On July 21, 1970, James Robert Kalsu became the first active professional athlete to die in combat in Vietnam. Two days later, Jan gave birth to a boy named Robert Todd Kalsu. Sadly, Bob did not live to find out he indeed had a son. In less than 24 hours after giving birth, Jan learned of Bob being killed. She immediately left the hospital, but not before renaming her son. Jan recalled the silent prayer she conveyed to God prior to Bob leaving for Vietnam. ”If you need him more than I do, please give me a son to carry on his name.” Thus Bob and Jan’s only son became James Robert Kalsu, Jr.

Jan and the two children displaying Bob's service medals

In December 2004, my wife and I took a trip to Washington, D.C. One of the many stops on our three-day excursion was a visit to the Vietnam Veterans Memorial. Still moved by Kalsu’s heroics, I decided to locate his identification on “The Wall” and trace his etched name.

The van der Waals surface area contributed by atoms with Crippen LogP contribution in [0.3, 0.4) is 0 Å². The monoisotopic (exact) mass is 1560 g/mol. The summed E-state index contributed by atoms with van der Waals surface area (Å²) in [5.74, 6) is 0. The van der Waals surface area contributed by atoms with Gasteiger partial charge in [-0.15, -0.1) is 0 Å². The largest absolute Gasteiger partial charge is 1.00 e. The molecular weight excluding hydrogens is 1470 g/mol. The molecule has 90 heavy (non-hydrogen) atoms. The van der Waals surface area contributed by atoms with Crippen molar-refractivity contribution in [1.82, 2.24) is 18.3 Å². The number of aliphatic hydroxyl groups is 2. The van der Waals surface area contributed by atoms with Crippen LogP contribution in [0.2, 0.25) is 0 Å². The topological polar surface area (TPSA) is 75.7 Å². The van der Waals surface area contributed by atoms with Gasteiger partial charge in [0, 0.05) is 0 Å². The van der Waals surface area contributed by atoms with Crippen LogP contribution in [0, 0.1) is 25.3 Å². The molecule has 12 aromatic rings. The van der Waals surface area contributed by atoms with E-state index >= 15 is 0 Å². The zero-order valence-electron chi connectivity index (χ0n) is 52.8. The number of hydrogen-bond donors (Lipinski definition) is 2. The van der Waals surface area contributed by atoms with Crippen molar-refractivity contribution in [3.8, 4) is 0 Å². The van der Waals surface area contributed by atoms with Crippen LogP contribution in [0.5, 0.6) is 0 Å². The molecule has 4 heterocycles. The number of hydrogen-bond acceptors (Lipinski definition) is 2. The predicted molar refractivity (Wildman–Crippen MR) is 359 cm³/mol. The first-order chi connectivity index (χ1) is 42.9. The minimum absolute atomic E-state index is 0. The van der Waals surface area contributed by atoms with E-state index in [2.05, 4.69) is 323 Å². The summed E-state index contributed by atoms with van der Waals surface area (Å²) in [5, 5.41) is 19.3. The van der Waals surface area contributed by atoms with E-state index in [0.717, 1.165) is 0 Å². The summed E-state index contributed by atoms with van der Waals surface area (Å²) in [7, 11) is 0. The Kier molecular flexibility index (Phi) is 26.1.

I still have the etching tucked away in the aforementioned Sports Illustrated issue which featured Bob on the cover.

Upon returning from my trip to Washington, I felt the urge to contact someone in the Kalsu family. Since sports and American history are two passions of mine, I had to let them know how much Bob’s story moved me.

I was able to locate Bob’s daughter, Jill Kalsu Horning.

She was gracious enough to send a reply.

Dear Brad,

It was such a wonderful surprise to receive your letter. You made my day! Usually it is my mom or my brother who are contacted about my daddy. My feelings always get hurt. I always feel left out so I feel very touched. I read your letter to my mom and my brother. They thought it was very beautiful.

I can't tell you how amazed we are by how many people are touched by the life of my dad. He truly impacted so many people by how he lived his life. Now after he has gone to be with our Lord, so many more are touched by his life. A day doesn't go by when I don't think about my dad and how much I miss him.

Now that I have my own children, I miss the fact that my children don't have a grandpa. I don't ask "why?" anymore because I know that my daddy did what was right and fulfilled his duty to his country. While doing this, he had such an impact on many soldier's lives. There are no accidents with God.